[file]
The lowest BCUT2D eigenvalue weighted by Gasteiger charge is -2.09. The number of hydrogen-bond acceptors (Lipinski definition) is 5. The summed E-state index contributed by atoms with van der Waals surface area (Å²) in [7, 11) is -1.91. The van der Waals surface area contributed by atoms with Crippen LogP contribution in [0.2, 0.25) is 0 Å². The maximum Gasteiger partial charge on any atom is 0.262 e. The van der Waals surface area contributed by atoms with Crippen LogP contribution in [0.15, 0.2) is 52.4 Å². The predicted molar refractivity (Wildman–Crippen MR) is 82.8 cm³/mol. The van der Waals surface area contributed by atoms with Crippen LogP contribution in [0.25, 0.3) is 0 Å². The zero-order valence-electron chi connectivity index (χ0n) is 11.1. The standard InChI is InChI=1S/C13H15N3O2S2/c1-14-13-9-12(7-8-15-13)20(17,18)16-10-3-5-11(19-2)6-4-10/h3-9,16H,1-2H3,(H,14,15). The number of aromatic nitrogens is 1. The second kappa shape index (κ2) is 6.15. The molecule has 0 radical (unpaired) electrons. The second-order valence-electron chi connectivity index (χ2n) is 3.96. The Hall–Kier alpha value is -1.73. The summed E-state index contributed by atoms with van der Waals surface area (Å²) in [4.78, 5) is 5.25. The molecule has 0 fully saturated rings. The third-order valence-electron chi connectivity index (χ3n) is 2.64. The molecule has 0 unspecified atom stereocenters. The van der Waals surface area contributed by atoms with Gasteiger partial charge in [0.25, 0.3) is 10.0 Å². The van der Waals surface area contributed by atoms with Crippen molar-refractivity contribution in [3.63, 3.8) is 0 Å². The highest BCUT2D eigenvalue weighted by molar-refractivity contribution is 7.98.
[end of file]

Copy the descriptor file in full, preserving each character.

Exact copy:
The lowest BCUT2D eigenvalue weighted by Gasteiger charge is -2.09. The number of hydrogen-bond acceptors (Lipinski definition) is 5. The summed E-state index contributed by atoms with van der Waals surface area (Å²) in [7, 11) is -1.91. The van der Waals surface area contributed by atoms with Crippen LogP contribution in [0.2, 0.25) is 0 Å². The maximum Gasteiger partial charge on any atom is 0.262 e. The van der Waals surface area contributed by atoms with Crippen LogP contribution in [0.15, 0.2) is 52.4 Å². The predicted molar refractivity (Wildman–Crippen MR) is 82.8 cm³/mol. The van der Waals surface area contributed by atoms with Crippen LogP contribution in [0.25, 0.3) is 0 Å². The zero-order valence-electron chi connectivity index (χ0n) is 11.1. The standard InChI is InChI=1S/C13H15N3O2S2/c1-14-13-9-12(7-8-15-13)20(17,18)16-10-3-5-11(19-2)6-4-10/h3-9,16H,1-2H3,(H,14,15). The number of aromatic nitrogens is 1. The second kappa shape index (κ2) is 6.15. The molecule has 0 radical (unpaired) electrons. The second-order valence-electron chi connectivity index (χ2n) is 3.96. The Hall–Kier alpha value is -1.73. The summed E-state index contributed by atoms with van der Waals surface area (Å²) in [4.78, 5) is 5.25. The molecule has 0 fully saturated rings. The third-order valence-electron chi connectivity index (χ3n) is 2.64. The molecule has 0 unspecified atom stereocenters. The van der Waals surface area contributed by atoms with Gasteiger partial charge in [0.25, 0.3) is 10.0 Å². The van der Waals surface area contributed by atoms with Crippen molar-refractivity contribution in [3.63, 3.8) is 0 Å². The highest BCUT2D eigenvalue weighted by molar-refractivity contribution is 7.98.